"It looks fake" is a common critique from someone who has observed an aikido class. Traditional practice looks like the person being thrown is cooperating, and in many cases they are. There's a reason for this. For example, if I'm training with a newer person, they may be still trying to figure out the body mechanics that make the technique work. They will learn nothing if I lock up and don't let them do the technique. The basics of Aikido require a combination of movements that need to be integrated into the whole. A common thing I hear from newer people is "There's a LOT going on here!" even for very simple techniques. There's no sense in trying to do this with speed and power if you can't do it slowly.
As the practitioner gains experience, he can increase his speed and power -- assuming his training partner has the experience to absorb that speed and power without injury.
When I initiate an attack in Aikido, I'm lending my body to the other person to allow them to practice the technique. The training environment is controlled to allow the practitioner to practice the technique at hand. Yeah, I could move in such a way as to prevent the technique from working, but assuming an experienced partner, he will then just do a different technique, which is not what we're practicing (example: on my last test, I vapor-locked on an incoming attack, and for a moment totally forgot what technique I was supposed to be demonstrating. The attack kept coming, so I automatically responded with a tai-otoshe throw, instead of the kaiten-nage ura that I was supposed to do. In a way, that demonstrates a certain level of proficiency, because I reacted without thinking, even if it was the wrong technique.) As you become proficient in the basics of the techniques, you can start playing with them to see what works best.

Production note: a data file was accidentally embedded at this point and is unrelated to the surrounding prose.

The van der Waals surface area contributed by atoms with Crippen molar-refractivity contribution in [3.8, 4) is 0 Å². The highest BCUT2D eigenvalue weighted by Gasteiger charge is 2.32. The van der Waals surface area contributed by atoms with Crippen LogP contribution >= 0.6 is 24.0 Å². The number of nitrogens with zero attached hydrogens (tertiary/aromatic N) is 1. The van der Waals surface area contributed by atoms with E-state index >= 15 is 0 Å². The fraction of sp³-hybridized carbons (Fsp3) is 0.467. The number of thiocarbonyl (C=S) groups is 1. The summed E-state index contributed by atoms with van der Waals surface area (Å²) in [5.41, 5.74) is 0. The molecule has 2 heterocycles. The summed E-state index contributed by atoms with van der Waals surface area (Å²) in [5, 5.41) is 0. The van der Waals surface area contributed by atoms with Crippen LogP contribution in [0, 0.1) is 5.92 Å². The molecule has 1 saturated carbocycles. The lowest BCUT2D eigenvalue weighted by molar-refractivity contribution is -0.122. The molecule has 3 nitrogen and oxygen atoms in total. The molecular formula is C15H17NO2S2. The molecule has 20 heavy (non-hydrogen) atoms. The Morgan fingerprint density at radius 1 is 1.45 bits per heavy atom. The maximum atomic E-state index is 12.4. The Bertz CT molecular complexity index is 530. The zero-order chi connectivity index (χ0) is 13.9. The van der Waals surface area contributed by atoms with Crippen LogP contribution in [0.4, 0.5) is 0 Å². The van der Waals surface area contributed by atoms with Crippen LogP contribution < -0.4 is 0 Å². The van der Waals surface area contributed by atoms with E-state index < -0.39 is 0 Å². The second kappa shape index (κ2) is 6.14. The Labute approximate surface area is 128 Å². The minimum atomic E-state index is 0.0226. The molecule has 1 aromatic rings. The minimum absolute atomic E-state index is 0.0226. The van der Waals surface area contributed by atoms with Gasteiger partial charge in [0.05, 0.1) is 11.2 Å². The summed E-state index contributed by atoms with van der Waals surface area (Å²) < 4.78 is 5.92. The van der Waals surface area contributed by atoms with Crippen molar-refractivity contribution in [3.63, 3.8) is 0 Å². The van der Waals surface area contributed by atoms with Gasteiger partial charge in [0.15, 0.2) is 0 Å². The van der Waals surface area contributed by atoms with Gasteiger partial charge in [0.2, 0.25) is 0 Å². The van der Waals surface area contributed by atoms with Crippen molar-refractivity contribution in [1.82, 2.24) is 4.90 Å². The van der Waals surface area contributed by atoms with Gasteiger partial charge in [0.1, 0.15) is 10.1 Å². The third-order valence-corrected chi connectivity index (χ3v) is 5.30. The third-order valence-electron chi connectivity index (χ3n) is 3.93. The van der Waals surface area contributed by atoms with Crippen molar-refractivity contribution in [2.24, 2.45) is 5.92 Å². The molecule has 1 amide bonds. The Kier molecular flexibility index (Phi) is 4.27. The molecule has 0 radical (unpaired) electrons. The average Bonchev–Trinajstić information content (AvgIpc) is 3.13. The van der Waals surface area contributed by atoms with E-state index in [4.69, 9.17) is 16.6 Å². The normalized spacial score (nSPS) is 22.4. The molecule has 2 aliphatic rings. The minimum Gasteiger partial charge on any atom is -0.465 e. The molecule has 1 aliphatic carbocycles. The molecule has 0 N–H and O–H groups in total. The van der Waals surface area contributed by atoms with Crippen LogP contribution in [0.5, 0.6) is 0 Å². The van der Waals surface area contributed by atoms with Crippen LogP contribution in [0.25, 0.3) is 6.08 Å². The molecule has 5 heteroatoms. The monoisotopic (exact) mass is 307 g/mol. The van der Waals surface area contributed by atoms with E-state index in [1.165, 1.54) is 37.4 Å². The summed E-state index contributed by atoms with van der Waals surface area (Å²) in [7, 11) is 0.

On resistance: Resist Aikido at your own peril. Most injuries are self-inflicted. Aikido techniques are designed to control the attacker, and their resistance is what will cause pain or injury. If I see an opening with an experienced practitioner while being thrown, I will exploit it. To not do so would dishonest of me. I'm known for being hard to pin, and I help my partners learn how to close the holes that keep me from being pinned. Nikkyo can sometimes be like picking a lock to get the joints to work for the take-down. I can resist and allow my partner to figure out how to pick that lock, but when I do so I have to be careful, because the natural respose to resistance is to try harder, so when that lock does get picked, it's going to happen hard and fast, and if I'm not ready to move to compliance, my reward will be a broken wrist.
If you think it looks fake, try to observe a class of Jiyu-waza or randori, where any attack can be met with any technique. This is a more free style, and the closest aikido gets to sparring. Watch black belts training with one another. Take a class and try and resist a 2nd dan or above aikidoka. Carefully.
check out a cool video: http://www.youtube.com/watch?v=fN7yn0XOSMQ
The criticism that aikido won't work against other martial arts is valid only if you allow those martial arts their strengths. I have a friend who's a boxer, he comes in close and tight, keeping his weight over his feet,and uses his fists like carronades, with short, powerful punches. I just stop him by putting my hand in his face. He either beats hell out of my arm, or he extends himself to overcome my reach, which then puts him in my world. Once I get his head from over the top of his hips, he's off balance, and he's mine.
Japanese police are restricted in their promotion opportunities until they master Aikido.
Aikido is a lot of fun, very challenging, and you meet the nicest people. The people who just want to learn a MA to beat up other people get frustrated very quickly and leave.